Unfortunately, editing isn’t always fun. When working independently you have to organise all of the footage and sound and everything yourself before you can start watching with a creative eye. There was a lot of footage from different days which was shot both in RAW and in PRORES and several folders containing all of the sound files, which were recorded separately. In any case when sound is recorded separately you have to go through the process of syncing sound to picture. Usually this can be achieved through a program called Pluraleyes, which matches the guide audio track recorded in camera to the waveform of the external higher-quality sound. For some reason, for probably about 80% of the footage, there was no audio guide track on the video files. The camera simply had no sound. This meant that I would have to sync every single sound file manually. At least, I thought, I can match the clapperboard to the reading aloud on the audio track and then work through each video file sequentially with the audio files which should be the right order. Not the case. With the fast-paced nature of the shoot the other guys were unfortunately unable to clapperboard every shot. This meant that I would actually have to just listen to sounds within the audio clip, figure out what these little sounds were (a knock, a closing of a door etc) and figure out which visual they corresponded to. No metadata could tell me which video file was which. It took a long time and I was unable to actually find every audio clip for every video clip, but I think that all of the important ones have been covered! The missing sounds will be replaced using foley found on the amazing FREESOUND.ORG. Fortunately, I’m already quite used to solving this problem from my day job!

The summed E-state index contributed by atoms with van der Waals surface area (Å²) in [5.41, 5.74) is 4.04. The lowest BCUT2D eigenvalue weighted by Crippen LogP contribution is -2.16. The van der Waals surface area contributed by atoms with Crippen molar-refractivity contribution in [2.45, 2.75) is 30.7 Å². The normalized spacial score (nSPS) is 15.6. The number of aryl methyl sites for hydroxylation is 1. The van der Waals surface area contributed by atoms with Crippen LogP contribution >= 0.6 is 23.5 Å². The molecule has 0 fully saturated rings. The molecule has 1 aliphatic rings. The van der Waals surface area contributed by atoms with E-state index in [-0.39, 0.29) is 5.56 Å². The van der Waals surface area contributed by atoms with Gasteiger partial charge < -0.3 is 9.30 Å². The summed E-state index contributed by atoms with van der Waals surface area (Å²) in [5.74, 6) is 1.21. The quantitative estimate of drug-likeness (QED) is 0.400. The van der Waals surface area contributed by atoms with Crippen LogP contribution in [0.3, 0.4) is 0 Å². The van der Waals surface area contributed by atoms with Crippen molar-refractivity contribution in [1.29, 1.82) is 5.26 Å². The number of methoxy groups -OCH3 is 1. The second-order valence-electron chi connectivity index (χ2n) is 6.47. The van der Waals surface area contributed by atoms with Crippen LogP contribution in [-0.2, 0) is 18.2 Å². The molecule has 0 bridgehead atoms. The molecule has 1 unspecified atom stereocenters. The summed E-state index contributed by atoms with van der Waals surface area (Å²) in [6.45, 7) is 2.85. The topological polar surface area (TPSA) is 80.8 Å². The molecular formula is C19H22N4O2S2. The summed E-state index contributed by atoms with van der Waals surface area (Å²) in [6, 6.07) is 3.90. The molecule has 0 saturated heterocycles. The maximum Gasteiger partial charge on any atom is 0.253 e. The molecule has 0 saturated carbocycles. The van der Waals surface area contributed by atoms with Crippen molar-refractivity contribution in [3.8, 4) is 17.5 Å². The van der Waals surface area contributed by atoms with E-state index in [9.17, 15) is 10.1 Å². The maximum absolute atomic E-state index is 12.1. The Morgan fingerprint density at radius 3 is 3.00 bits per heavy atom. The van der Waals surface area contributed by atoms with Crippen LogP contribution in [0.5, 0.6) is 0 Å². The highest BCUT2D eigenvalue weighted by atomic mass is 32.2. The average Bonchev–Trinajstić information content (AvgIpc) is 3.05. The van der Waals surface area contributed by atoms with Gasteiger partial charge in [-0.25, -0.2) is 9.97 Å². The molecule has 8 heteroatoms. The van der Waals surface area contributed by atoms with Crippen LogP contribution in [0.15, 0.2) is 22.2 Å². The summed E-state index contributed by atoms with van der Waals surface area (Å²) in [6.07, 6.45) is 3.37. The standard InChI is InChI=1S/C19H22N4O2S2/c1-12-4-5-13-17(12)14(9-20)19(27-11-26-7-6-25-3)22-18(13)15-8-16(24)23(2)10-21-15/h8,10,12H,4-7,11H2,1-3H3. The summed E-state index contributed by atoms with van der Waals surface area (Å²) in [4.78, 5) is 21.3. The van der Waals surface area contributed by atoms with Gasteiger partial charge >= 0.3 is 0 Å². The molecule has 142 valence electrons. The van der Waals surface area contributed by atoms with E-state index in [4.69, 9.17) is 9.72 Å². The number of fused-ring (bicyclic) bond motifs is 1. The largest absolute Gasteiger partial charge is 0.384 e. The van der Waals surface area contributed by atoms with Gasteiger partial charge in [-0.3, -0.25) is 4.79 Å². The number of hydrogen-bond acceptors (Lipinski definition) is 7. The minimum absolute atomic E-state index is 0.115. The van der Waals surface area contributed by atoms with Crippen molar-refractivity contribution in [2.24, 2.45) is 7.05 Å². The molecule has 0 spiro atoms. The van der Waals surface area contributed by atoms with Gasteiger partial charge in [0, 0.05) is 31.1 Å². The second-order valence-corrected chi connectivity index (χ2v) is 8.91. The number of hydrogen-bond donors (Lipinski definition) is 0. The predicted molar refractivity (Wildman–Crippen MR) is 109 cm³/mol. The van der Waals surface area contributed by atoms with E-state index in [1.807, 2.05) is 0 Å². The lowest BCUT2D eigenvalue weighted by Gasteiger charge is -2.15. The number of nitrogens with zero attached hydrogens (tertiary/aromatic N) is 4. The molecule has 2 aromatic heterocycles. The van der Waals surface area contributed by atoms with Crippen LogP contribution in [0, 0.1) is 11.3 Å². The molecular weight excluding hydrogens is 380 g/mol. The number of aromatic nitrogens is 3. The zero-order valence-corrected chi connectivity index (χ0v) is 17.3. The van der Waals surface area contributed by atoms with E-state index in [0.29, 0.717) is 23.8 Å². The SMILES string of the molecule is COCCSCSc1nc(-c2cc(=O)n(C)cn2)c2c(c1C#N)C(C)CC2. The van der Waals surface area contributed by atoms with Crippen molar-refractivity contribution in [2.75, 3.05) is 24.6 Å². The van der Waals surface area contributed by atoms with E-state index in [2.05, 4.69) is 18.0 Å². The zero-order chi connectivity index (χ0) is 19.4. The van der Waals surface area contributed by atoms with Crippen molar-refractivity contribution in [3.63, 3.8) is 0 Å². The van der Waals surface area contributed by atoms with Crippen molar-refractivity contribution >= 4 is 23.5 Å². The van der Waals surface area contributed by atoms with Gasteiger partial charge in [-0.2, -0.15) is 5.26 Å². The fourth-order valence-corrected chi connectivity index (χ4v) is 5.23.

Once everything was organised I started work on each scene sequentially. The first step was to watch every take of every shot in the scene and write log notes describing key moments in the performance and camera movements- then I would make a rough cut and move on.